Beijing, 10th of February
My first Christmas (sheng4 dan4 jie2) spent in Beijing was pretty good, although I missed my friends and family from London. Most Chinese people I spoke to here thought Christmas was an interesting concept and were curious as to how we celebrated it in England. Like the English, Chinese people are lovers of tradition (chuang2 tong3) and I was asked if I would be hanging a stocking above my bed!
In Wu Dao Kou, lots of shops had Christmas decorations and waiters and waitresses wore Christmas themed uniforms. I was a surprised by the Christmassy feel to the area and at times it felt almost like home. It was when I ventured to areas outside of the foreign students' quarters that I realised the rest of the city was oblivious to it.On Christmas Eve I had dinner with my classmates (tong2 xue2 men2) at a pizza café and on Christmas Day we went to a Japanese restaurant and had chicken steak. Not what I'd call a traditional Christmas but then China is not the place for a traditional Christmas.
New Year's Eve and New Year's Day were a lively affair and there was a distinctive buzz around the place. I went with my classmates to the Tongan embassy in Beijing for a New Year's Eve party. I have to admit it all sounds rather random but I guess to studenty types like us that was part of the appeal. This season was certainly one of the most interesting and bizarre Christmas and New Years I've spent but I thoroughly enjoyed it.
Chinese New Year
And there was more to celebrate - the Spring Festival (chun1 jie2), the biggest event in the Chinese calender (nong2 li4). The Spring Festival is to the Chinese like Christmas is to us. It's mainly a time when people go home and visit their families. This means that most of my Chinese friends who are studying in Beijing but are not actually from Beijing have gone home. It lasts about two weeks and it's common for shops to be closed for that time. During the Spring Festival Chinese people traditionally eat zhao3 zi. This is a kind of dumpling stuffed with meat or vegetables. It's very filling and very delicious.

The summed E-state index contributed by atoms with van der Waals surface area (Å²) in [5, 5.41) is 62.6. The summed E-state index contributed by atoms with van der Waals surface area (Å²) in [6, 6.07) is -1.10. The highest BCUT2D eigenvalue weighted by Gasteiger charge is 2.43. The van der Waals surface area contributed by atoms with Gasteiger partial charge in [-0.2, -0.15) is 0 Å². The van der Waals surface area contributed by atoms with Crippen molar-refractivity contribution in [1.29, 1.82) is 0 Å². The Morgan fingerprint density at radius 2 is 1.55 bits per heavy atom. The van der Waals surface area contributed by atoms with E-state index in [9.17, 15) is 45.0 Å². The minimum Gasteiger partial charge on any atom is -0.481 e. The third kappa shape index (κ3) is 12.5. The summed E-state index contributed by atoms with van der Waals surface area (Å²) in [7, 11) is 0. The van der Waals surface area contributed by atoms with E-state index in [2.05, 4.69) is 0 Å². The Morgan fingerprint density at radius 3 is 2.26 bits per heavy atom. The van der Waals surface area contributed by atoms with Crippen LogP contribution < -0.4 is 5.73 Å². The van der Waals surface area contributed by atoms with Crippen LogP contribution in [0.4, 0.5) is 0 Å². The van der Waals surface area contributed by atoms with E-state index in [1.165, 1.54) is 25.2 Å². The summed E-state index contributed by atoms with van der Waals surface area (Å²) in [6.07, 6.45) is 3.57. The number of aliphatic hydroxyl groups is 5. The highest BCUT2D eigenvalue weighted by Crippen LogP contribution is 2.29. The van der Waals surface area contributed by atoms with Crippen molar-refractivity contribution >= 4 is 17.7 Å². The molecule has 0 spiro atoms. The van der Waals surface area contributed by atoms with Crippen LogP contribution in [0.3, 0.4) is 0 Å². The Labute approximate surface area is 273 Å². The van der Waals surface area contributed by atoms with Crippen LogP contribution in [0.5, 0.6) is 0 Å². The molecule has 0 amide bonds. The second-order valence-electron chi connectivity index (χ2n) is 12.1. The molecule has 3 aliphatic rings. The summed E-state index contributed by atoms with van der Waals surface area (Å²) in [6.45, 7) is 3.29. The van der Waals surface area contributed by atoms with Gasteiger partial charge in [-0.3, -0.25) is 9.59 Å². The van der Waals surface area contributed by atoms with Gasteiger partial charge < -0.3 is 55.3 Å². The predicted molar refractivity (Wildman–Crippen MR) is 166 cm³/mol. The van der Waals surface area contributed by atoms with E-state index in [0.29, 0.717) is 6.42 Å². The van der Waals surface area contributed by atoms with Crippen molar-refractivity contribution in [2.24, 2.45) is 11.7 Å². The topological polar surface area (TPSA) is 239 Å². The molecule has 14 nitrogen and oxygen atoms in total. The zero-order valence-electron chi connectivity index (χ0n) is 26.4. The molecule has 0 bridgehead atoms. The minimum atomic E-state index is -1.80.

Red (hong2 se4) is considered a lucky colour in China and there are lots of red posters outside of people's front doors. The posters are showing the character fu2 which means wealth and good fortune. It is usually hung upside down to represent wealth arriving (fu2 dao4 le) as the character appears like a jug pouring out all of its wealth to the home. Kids are especially happy at this time of year because their parents will give them red envelopes (hong2 bao4) containing money.
Since my last entry my acting career hasn't exactly taken off, but I did film an advertisment (guang3 gao4) for a Chinese medicine (yao4). I acted as Brazillian guy who couldn't drink (he1 jiu3) or smoke (chou1 yan1) because he had a bad stomach-ache. After taking the medicine he becomes healthy again and can continue to ... er ... drink and smoke! Very strange but that's what the director wanted me to say. So for 500 yuan I signed my life away to film for two hours of pretty easy and fun work. I'm not so sure about the moral implications. I spoke in English so I'm sure my dialogue will later be dubbed into Chinese.
Acting aside there is usually a lot of English teaching work going around and I have turned down quite a few jobs since I've been here. I did however take a one-off Saturday job that involved travelling to a Beijing suburb (jiao1 qu1) and teaching English to a group of bank workers. This was really good fun and the work involved correcting pronunciation and playing English language games. The Chinese bankers were generally quite young and we had a lot of fun. It didn't feel like work at all and so I agreed to do it again.
Its been almost a year since I taught and not all of my memories of last year's teaching were good but I really enjoyed it this time. I was paid 700 yuan for the day and was not only treated to lunch with the rest of the bankers but also watched a performance given by a Chinese ethnic group. I was even cajuled into participating in a dance where I had to hop between moving bamboo sticks which is more dangerous (wei1 xian3) than it sounds!
My Autumn/Winter course has just finished which means I have a four week holiday before it starts again. Lots of my friends in London tell me that my Chinese must be fluent now ... unfortunately it isn't. I wish it was but there's a long long way to go. I often ask myself why I decided to learn a language that takes a lifetime to learn and another lifetime to write. The answer is simple. In 2006 I can speak to 1.3 billion more people than I could two years ago.
Editor's note: Chris is writing Chinese words in 'Pinyin', Latin script, using numbers that indicate the tone of the word. Find out more with our course Real Chinese.
Sent by: Chris